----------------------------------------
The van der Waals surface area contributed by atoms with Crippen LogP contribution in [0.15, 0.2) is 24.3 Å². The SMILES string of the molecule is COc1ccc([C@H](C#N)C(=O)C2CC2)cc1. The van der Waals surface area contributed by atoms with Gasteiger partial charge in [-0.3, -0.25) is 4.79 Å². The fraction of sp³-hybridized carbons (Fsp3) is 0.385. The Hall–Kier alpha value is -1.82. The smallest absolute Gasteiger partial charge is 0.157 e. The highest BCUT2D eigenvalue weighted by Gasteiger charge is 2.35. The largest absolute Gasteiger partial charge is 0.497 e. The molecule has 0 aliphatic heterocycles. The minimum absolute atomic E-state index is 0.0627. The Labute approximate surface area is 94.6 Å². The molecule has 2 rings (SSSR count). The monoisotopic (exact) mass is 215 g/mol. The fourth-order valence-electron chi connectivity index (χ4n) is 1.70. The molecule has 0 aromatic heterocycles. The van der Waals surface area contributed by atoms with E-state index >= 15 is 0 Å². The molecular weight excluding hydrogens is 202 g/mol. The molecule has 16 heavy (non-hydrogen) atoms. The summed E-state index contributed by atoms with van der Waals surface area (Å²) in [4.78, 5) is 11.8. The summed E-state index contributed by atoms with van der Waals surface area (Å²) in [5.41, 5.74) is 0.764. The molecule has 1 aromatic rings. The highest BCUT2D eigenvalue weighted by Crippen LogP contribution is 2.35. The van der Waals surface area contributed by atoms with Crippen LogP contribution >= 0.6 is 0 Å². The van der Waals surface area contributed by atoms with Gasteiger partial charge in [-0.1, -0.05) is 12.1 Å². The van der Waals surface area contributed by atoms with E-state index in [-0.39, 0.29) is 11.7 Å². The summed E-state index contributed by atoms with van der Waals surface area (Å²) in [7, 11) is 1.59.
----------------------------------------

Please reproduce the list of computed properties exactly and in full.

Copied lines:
The van der Waals surface area contributed by atoms with Crippen LogP contribution in [0.15, 0.2) is 24.3 Å². The SMILES string of the molecule is COc1ccc([C@H](C#N)C(=O)C2CC2)cc1. The van der Waals surface area contributed by atoms with Gasteiger partial charge in [-0.3, -0.25) is 4.79 Å². The fraction of sp³-hybridized carbons (Fsp3) is 0.385. The Hall–Kier alpha value is -1.82. The smallest absolute Gasteiger partial charge is 0.157 e. The highest BCUT2D eigenvalue weighted by Gasteiger charge is 2.35. The largest absolute Gasteiger partial charge is 0.497 e. The molecule has 0 aliphatic heterocycles. The minimum absolute atomic E-state index is 0.0627. The Labute approximate surface area is 94.6 Å². The molecule has 2 rings (SSSR count). The monoisotopic (exact) mass is 215 g/mol. The fourth-order valence-electron chi connectivity index (χ4n) is 1.70. The molecule has 0 aromatic heterocycles. The van der Waals surface area contributed by atoms with E-state index >= 15 is 0 Å². The molecular weight excluding hydrogens is 202 g/mol. The molecule has 16 heavy (non-hydrogen) atoms. The summed E-state index contributed by atoms with van der Waals surface area (Å²) in [4.78, 5) is 11.8. The summed E-state index contributed by atoms with van der Waals surface area (Å²) in [5.41, 5.74) is 0.764. The molecule has 1 aromatic rings. The highest BCUT2D eigenvalue weighted by Crippen LogP contribution is 2.35. The van der Waals surface area contributed by atoms with Crippen LogP contribution >= 0.6 is 0 Å². The van der Waals surface area contributed by atoms with Gasteiger partial charge in [-0.1, -0.05) is 12.1 Å². The van der Waals surface area contributed by atoms with E-state index in [-0.39, 0.29) is 11.7 Å². The summed E-state index contributed by atoms with van der Waals surface area (Å²) in [7, 11) is 1.59.